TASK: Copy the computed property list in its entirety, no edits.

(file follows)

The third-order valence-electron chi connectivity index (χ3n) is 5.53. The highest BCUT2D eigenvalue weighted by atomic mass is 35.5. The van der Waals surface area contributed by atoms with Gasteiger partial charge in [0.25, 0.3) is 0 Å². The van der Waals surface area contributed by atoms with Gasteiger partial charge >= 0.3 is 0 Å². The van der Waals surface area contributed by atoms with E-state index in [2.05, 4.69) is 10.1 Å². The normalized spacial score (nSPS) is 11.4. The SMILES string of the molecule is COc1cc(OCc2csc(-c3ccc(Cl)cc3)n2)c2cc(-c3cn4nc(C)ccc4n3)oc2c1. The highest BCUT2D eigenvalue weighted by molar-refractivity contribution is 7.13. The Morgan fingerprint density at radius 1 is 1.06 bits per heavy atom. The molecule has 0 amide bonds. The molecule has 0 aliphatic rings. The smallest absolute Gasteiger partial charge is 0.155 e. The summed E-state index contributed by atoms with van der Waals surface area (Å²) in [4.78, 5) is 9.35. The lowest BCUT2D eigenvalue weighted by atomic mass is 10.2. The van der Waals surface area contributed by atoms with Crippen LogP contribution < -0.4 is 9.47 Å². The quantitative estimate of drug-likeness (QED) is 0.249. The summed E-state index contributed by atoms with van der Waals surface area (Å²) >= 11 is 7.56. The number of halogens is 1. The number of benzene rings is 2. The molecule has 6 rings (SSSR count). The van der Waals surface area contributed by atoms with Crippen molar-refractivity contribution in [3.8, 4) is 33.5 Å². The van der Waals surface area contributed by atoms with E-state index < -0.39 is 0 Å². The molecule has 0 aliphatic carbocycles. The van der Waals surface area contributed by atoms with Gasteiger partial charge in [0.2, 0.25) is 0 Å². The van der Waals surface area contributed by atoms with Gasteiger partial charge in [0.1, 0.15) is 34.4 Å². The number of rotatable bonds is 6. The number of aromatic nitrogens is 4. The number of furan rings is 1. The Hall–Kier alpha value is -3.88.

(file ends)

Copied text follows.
The third-order valence-electron chi connectivity index (χ3n) is 5.53. The highest BCUT2D eigenvalue weighted by atomic mass is 35.5. The van der Waals surface area contributed by atoms with Gasteiger partial charge in [0.25, 0.3) is 0 Å². The van der Waals surface area contributed by atoms with Gasteiger partial charge >= 0.3 is 0 Å². The van der Waals surface area contributed by atoms with E-state index in [2.05, 4.69) is 10.1 Å². The normalized spacial score (nSPS) is 11.4. The SMILES string of the molecule is COc1cc(OCc2csc(-c3ccc(Cl)cc3)n2)c2cc(-c3cn4nc(C)ccc4n3)oc2c1. The highest BCUT2D eigenvalue weighted by molar-refractivity contribution is 7.13. The Morgan fingerprint density at radius 1 is 1.06 bits per heavy atom. The molecule has 0 amide bonds. The molecule has 0 aliphatic rings. The smallest absolute Gasteiger partial charge is 0.155 e. The summed E-state index contributed by atoms with van der Waals surface area (Å²) in [4.78, 5) is 9.35. The lowest BCUT2D eigenvalue weighted by atomic mass is 10.2. The van der Waals surface area contributed by atoms with Crippen LogP contribution < -0.4 is 9.47 Å². The quantitative estimate of drug-likeness (QED) is 0.249. The summed E-state index contributed by atoms with van der Waals surface area (Å²) >= 11 is 7.56. The number of halogens is 1. The number of benzene rings is 2. The molecule has 6 rings (SSSR count). The van der Waals surface area contributed by atoms with Crippen molar-refractivity contribution in [3.8, 4) is 33.5 Å². The van der Waals surface area contributed by atoms with E-state index < -0.39 is 0 Å². The molecule has 0 aliphatic carbocycles. The van der Waals surface area contributed by atoms with Gasteiger partial charge in [0.2, 0.25) is 0 Å². The van der Waals surface area contributed by atoms with Gasteiger partial charge in [0.1, 0.15) is 34.4 Å². The number of rotatable bonds is 6. The number of aromatic nitrogens is 4. The number of furan rings is 1. The Hall–Kier alpha value is -3.88.